As a woman in the male-dominated field of engineering, Harita Byluppala is all too aware of the importance role models play in shaping the ambitions of the young. Now that she has been awarded the first Hilti Scholarship for Women, Byluppala is keen to use her platform to spark the imaginations and encourage the spirits of younger girls interested in pursuing careers in engineering and construction.

“As a female graduate, I know that if I go into the food industry, I can progress quite fast. There are also examples of successful women in the tech industry but if I go into the construction industry, it becomes harder to see those examples of female success,” she said, adding that this is something she has every intention of changing.

An engineer and digital manufacturing consultant, Byluppala recognizes the importance of this inaugural Hilti Scholarship for Women award. Created to support IMD’s female MBAs on their journey into leadership roles within the construction industry, Hilti’s scholarship is aimed at nurturing talent and increasing female representation across the sector.  

Sabine Krauss, Hilti’s Global HR Leader is enthusiastic about the organization’s corporate strategy scholarship award. Just one of its multi-faceted approaches to positively addressing diversity and inclusion, the organization’s intention, she explained, is to refresh construction’s business solutions through encouraging different perspectives and problem-solving skills drawn from multi-generational, globally drawn and gendered teams. 

We are truly happy to be able to contribute to the education of female IMD scholars, particularly in terms of promoting women in the construction industry. We believe that broader, more diverse representation adds a great deal of value, both for our customers and our internal teams,” she said. 

In what appears to have been perfect pairing, Byluppala’s essay focused on the importance of attracting more women into the construction industry and offered examples of how this could be achieved. Her submission caught the attention of judges and led to her being granted the CHF 25K award as well as access to mentoring and networking opportunities through Hilti’s considerable global network.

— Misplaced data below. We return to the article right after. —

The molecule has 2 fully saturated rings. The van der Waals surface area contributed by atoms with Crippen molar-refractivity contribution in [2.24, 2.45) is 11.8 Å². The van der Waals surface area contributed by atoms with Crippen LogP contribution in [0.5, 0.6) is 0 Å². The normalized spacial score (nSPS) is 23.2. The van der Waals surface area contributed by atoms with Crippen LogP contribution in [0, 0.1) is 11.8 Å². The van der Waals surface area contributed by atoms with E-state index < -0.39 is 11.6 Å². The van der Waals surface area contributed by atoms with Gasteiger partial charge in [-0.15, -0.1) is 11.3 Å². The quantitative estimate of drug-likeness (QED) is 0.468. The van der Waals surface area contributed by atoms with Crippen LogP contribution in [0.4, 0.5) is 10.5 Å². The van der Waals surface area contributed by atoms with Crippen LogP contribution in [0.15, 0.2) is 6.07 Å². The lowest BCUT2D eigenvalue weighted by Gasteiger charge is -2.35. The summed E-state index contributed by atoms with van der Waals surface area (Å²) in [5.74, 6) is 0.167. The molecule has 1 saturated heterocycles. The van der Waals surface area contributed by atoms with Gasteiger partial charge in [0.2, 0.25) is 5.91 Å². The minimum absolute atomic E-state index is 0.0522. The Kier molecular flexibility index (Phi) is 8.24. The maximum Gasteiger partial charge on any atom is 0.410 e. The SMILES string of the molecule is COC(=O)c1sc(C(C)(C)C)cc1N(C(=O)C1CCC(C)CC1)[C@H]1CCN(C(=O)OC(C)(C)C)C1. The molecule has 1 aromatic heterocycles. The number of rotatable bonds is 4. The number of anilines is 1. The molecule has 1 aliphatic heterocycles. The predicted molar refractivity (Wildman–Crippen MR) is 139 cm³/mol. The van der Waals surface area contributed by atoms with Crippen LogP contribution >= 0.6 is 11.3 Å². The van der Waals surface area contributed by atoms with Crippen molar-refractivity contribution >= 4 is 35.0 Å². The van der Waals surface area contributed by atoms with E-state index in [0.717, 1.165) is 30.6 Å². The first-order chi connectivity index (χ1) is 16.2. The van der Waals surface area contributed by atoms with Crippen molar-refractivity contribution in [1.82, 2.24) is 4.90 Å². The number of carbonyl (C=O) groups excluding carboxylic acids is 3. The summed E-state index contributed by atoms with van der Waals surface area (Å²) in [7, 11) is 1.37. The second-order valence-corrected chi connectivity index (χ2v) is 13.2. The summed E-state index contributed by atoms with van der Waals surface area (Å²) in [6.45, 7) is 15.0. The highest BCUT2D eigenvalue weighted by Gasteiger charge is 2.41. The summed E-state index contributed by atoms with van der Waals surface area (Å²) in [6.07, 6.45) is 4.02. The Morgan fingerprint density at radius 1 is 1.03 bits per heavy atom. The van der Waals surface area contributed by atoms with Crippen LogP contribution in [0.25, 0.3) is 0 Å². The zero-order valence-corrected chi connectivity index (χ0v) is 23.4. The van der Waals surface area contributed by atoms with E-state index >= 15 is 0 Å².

Byluppala trained as a chemical engineer and her most recent role, as digital manufacturing consultant at Nestlé, involved several digital projects aimed to create energy efficiency across production lines. Her decision to undertake an MBA program was driven by a growing awareness that engineering innovations were increasingly directing business solutions, innovations, and strategies.

“This is a golden period for engineers. Be it in data, sustainability, space, energy, mechanical or chemical, engineering is heavily driving innovation and successful businesses. While I enjoy doing the technical stuff, I noticed value was lost in translation from the commercial side to the technical side or vice versa. I realized that if I really wanted to make an impact, I needed to know both sides of business innovation,” she explained.  

Byluppala is enthusiastic about the opportunities for female representation that the Internet of Things and the introduction of digital solutions in the construction industry will enable.  

Having witnessed the representational shift encouraged by the IT industry through programs and groups such as GirlsWhoCode and WomenInTech, she believes that digital offers pathways of progression in industries that have overlooked women thus far. She also wants to be a role model for young, female engineers for whom female representation signifies a pathway towards the fulfillment of their own aspirations.    

“I want to bring the technical and commercial sides closer to drive innovation and generate maximum value for consumers. I am committed to taking up a path that has not seen many women succeed within it and aim to normalize it. Women belong to the C-suite and that is what I am working towards,” she said.  

Currently working hard on her MBA, Byluppala is driven by the purpose to offer other women a pathway into male-dominated fields and is quietly confident of the broader perceptual shifts that could lead to.

Changing [societal] perceptions is like a big elephant that we can't tackle right now. But once you get a critical mass of female representation within an industry, their presence will eventually lead to that,” she said.

Byluppala’s steady determination is quite something to behold and her desire to help other young women by modeling success offers a window into a more diverse and perspective-enriched future for the construction industry. Her formidable efforts may well succeed in proving the adage: "if she can see it, she can be it".